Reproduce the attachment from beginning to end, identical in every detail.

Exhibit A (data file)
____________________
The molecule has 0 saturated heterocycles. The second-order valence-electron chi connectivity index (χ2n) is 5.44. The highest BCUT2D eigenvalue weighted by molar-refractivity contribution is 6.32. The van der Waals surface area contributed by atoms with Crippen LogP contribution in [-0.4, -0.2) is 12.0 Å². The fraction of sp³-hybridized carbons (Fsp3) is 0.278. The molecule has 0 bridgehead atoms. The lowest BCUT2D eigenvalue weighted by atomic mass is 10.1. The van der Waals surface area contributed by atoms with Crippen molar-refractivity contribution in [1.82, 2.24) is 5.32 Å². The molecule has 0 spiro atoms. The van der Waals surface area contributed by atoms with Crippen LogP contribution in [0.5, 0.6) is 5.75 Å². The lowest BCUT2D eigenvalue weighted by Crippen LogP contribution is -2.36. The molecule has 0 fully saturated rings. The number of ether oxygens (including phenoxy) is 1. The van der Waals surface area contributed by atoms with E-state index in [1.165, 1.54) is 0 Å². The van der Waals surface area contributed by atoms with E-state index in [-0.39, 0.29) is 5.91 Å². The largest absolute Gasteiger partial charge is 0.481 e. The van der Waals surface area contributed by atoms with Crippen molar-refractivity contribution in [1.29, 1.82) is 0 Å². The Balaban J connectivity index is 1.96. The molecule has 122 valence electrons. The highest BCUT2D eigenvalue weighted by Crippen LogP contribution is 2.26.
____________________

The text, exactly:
The molecule has 0 saturated heterocycles. The second-order valence-electron chi connectivity index (χ2n) is 5.44. The highest BCUT2D eigenvalue weighted by molar-refractivity contribution is 6.32. The van der Waals surface area contributed by atoms with Crippen LogP contribution in [-0.4, -0.2) is 12.0 Å². The fraction of sp³-hybridized carbons (Fsp3) is 0.278. The molecule has 0 bridgehead atoms. The lowest BCUT2D eigenvalue weighted by atomic mass is 10.1. The van der Waals surface area contributed by atoms with Crippen molar-refractivity contribution in [1.82, 2.24) is 5.32 Å². The molecule has 0 spiro atoms. The van der Waals surface area contributed by atoms with Crippen LogP contribution in [0.5, 0.6) is 5.75 Å². The lowest BCUT2D eigenvalue weighted by Crippen LogP contribution is -2.36. The molecule has 0 fully saturated rings. The number of ether oxygens (including phenoxy) is 1. The van der Waals surface area contributed by atoms with E-state index in [1.165, 1.54) is 0 Å². The van der Waals surface area contributed by atoms with E-state index in [-0.39, 0.29) is 5.91 Å². The largest absolute Gasteiger partial charge is 0.481 e. The van der Waals surface area contributed by atoms with Crippen molar-refractivity contribution in [1.29, 1.82) is 0 Å². The Balaban J connectivity index is 1.96. The molecule has 122 valence electrons. The highest BCUT2D eigenvalue weighted by Crippen LogP contribution is 2.26.